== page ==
A health-promoting school is a school that has a constant focus on providing children and young people with opportunities to live, learn, and play.

The concept of ‘health-promoting schools’ emerged in Europe in the early 1980s1. It was further developed at the World Health Organisation (WHO) Health Promoting Schools Symposium in Scotland in 1986 and advanced a few years later in the publication entitled ‘The Healthy School’. In accordance with these developments and the main democratic principles, health promotion in schools is defined as a social process of individual and community empowerment.

The European Network of Health Promoting Schools (ENHPS) was officially established in 1991 by the WHO European office, the Council of Europe, and the European Commission. The initiative drew on the five principles from the Ottawa Charter. Since 2017, the network has been named “Schools for Health in Europe Network Foundation” (SHE). It is organized as an independent Non-Governmental Organisation (NGO) supported by the European Commission and working closely with the WHO European Office. The network consists of national and regional coordinators from thirty-two countries in the WHO European Region, with more countries in the process of taking up membership. The SHE core values continue to reflect the original ideas and strongly relate to equity, sustainability, inclusion, empowerment, and democracy.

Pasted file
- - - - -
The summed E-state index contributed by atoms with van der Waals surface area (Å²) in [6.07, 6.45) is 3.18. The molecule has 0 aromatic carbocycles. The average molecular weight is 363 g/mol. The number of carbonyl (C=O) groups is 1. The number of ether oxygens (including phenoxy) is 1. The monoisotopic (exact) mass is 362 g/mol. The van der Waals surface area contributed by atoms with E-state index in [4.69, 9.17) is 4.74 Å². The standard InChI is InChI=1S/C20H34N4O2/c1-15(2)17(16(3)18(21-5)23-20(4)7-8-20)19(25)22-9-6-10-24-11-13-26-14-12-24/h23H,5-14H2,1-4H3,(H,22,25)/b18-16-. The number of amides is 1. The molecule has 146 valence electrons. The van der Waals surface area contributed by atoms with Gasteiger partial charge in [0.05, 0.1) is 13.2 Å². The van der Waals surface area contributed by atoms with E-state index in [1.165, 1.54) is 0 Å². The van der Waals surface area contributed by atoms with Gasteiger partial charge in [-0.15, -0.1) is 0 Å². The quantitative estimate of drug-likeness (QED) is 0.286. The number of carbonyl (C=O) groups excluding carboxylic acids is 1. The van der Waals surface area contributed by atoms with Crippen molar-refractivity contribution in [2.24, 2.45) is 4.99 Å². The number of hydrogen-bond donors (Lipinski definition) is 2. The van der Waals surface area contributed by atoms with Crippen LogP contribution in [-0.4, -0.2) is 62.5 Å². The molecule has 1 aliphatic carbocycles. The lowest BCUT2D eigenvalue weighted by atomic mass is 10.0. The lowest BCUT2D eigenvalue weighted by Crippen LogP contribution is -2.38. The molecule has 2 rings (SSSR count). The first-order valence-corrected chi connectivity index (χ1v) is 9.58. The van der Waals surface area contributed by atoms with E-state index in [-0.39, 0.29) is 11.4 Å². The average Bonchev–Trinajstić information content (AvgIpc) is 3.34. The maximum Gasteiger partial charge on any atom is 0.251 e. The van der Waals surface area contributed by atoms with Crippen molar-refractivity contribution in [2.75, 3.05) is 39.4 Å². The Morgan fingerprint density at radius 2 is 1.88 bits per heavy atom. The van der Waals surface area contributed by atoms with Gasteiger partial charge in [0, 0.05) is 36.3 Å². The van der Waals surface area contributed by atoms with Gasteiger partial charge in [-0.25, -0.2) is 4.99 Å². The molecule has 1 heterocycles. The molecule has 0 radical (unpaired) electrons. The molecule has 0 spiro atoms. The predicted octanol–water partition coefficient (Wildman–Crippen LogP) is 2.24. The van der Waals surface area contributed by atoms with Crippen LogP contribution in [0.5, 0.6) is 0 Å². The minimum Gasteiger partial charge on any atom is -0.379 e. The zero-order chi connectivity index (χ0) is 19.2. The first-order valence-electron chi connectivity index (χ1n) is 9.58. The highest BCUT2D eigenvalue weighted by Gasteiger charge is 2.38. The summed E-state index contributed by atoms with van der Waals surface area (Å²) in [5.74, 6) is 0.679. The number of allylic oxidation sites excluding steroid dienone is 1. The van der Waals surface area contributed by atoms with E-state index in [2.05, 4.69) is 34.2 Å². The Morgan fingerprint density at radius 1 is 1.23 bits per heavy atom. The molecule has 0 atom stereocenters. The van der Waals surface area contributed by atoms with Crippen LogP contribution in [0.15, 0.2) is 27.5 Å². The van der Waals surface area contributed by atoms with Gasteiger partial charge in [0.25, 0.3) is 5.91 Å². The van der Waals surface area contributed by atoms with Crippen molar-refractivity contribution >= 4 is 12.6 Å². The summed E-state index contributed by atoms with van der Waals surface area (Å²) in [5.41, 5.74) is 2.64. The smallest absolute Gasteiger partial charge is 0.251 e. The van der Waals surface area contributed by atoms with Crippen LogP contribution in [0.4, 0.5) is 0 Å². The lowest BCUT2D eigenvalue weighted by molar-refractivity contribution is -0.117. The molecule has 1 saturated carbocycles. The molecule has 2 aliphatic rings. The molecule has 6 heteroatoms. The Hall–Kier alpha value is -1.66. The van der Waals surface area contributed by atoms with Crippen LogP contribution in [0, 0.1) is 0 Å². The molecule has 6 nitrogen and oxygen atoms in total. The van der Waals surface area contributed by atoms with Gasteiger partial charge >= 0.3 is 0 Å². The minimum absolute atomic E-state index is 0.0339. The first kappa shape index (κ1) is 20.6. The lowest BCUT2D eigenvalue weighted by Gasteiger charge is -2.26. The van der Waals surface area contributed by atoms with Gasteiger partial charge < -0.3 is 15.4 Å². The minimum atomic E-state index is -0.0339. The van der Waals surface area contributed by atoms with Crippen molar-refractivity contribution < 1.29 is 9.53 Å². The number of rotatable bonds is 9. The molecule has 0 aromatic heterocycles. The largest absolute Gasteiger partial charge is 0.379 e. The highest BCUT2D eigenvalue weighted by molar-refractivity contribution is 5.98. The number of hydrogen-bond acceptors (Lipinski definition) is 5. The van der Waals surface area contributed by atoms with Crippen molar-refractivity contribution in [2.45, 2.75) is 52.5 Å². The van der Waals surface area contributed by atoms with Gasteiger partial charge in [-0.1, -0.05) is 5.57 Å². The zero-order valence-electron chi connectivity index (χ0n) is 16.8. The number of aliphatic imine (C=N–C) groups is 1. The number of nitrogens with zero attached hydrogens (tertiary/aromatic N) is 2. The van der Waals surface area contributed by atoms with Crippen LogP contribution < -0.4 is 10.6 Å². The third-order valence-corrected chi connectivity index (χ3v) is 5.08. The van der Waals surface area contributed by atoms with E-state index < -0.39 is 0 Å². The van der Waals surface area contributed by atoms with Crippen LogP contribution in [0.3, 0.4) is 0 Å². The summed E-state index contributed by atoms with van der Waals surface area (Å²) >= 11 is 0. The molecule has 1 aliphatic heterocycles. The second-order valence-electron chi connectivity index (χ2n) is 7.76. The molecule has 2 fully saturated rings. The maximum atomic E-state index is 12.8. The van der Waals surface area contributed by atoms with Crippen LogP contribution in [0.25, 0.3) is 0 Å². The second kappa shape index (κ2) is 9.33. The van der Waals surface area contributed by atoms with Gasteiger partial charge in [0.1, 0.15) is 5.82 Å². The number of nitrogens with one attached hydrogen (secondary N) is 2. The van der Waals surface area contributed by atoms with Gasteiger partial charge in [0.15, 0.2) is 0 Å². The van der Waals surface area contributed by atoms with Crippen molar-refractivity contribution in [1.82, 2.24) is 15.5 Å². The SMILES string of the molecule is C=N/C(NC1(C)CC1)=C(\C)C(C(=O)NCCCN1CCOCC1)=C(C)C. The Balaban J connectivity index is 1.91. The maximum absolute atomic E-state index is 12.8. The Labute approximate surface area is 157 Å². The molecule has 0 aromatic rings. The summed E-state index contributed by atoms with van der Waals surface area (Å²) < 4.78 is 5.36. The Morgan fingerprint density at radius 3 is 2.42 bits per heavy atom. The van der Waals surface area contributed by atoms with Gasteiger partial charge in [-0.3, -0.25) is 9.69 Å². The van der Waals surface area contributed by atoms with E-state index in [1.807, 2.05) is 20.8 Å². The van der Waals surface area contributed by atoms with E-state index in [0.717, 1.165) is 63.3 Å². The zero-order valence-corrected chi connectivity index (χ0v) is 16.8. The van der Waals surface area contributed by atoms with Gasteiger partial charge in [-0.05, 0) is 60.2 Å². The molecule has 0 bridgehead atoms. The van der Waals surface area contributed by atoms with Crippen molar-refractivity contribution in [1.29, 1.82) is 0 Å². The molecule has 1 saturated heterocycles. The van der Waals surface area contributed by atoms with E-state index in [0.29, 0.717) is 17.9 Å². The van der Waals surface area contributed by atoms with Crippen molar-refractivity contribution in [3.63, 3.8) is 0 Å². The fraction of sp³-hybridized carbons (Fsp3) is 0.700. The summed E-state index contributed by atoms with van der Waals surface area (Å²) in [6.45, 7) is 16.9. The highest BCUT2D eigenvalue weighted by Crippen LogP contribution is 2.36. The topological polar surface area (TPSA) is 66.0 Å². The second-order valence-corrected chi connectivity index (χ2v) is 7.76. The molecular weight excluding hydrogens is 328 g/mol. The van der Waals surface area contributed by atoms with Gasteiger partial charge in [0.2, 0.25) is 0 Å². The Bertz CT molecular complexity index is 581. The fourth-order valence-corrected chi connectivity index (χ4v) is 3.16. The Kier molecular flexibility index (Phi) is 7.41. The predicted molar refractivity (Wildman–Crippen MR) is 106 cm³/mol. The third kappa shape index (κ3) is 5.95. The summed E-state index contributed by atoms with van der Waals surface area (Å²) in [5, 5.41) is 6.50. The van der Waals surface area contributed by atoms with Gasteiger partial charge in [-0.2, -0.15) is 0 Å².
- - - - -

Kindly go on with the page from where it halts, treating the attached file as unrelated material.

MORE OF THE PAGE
The whole school environment is viewed as an essential arena for action if a school is defined as a health-promoting school. This implies that the emphasis is not exclusively on learning and teaching but also on the whole school ethos and culture, that is, the interpersonal relationships, school management, curriculum, policies, practices, and the school’s physical environment. It is considered vital that a health-promoting school is a ‘learning’ and ‘growing’ community, where students develop their capabilities and attributes and improve their knowledge, skills, and competences both in the classroom and in everyday school life. Staff development, health, and wellbeing is also an important arena to address as a health-promoting school.

1. WHO (1986): The Ottawa Charter. Retrieved 10 December 2018, from http://www.who.int/healthpromotion/conferences/previous/ottawa/en/

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